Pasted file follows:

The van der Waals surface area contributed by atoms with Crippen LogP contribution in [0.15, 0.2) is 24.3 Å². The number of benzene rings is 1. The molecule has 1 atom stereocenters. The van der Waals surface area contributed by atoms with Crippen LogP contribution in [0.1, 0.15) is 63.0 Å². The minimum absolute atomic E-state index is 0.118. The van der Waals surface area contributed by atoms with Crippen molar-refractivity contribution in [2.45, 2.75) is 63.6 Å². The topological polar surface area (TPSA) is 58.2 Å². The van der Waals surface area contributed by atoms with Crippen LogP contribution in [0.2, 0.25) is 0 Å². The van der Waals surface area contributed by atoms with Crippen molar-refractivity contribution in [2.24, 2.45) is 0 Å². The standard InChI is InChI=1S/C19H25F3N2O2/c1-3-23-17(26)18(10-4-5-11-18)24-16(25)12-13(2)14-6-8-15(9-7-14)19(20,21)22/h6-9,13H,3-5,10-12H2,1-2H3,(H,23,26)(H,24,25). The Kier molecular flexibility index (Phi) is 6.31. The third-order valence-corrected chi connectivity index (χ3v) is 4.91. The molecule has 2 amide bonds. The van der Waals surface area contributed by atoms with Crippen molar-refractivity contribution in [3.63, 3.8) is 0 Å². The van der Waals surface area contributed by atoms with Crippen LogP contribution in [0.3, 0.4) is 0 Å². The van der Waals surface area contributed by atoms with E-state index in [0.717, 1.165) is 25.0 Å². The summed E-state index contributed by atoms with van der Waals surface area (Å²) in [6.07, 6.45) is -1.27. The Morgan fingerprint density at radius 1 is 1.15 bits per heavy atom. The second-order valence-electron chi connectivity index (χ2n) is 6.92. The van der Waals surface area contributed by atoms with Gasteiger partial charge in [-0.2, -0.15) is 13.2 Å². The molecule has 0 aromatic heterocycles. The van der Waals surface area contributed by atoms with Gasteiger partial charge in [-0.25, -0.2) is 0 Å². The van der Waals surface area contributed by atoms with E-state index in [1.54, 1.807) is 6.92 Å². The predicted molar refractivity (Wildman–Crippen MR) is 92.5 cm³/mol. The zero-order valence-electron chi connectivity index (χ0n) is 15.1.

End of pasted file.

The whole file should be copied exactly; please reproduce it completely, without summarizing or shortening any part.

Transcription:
The van der Waals surface area contributed by atoms with Crippen LogP contribution in [0.15, 0.2) is 24.3 Å². The number of benzene rings is 1. The molecule has 1 atom stereocenters. The van der Waals surface area contributed by atoms with Crippen LogP contribution in [0.1, 0.15) is 63.0 Å². The minimum absolute atomic E-state index is 0.118. The van der Waals surface area contributed by atoms with Crippen molar-refractivity contribution in [2.45, 2.75) is 63.6 Å². The topological polar surface area (TPSA) is 58.2 Å². The van der Waals surface area contributed by atoms with Crippen LogP contribution in [0.2, 0.25) is 0 Å². The van der Waals surface area contributed by atoms with Crippen molar-refractivity contribution in [2.24, 2.45) is 0 Å². The standard InChI is InChI=1S/C19H25F3N2O2/c1-3-23-17(26)18(10-4-5-11-18)24-16(25)12-13(2)14-6-8-15(9-7-14)19(20,21)22/h6-9,13H,3-5,10-12H2,1-2H3,(H,23,26)(H,24,25). The Kier molecular flexibility index (Phi) is 6.31. The third-order valence-corrected chi connectivity index (χ3v) is 4.91. The molecule has 2 amide bonds. The van der Waals surface area contributed by atoms with Crippen molar-refractivity contribution in [3.63, 3.8) is 0 Å². The van der Waals surface area contributed by atoms with Crippen LogP contribution in [0.3, 0.4) is 0 Å². The van der Waals surface area contributed by atoms with E-state index in [0.717, 1.165) is 25.0 Å². The summed E-state index contributed by atoms with van der Waals surface area (Å²) in [6.07, 6.45) is -1.27. The Morgan fingerprint density at radius 1 is 1.15 bits per heavy atom. The second-order valence-electron chi connectivity index (χ2n) is 6.92. The van der Waals surface area contributed by atoms with Gasteiger partial charge in [-0.2, -0.15) is 13.2 Å². The molecule has 0 aromatic heterocycles. The van der Waals surface area contributed by atoms with Gasteiger partial charge in [-0.25, -0.2) is 0 Å². The van der Waals surface area contributed by atoms with E-state index in [1.54, 1.807) is 6.92 Å². The predicted molar refractivity (Wildman–Crippen MR) is 92.5 cm³/mol. The zero-order valence-electron chi connectivity index (χ0n) is 15.1.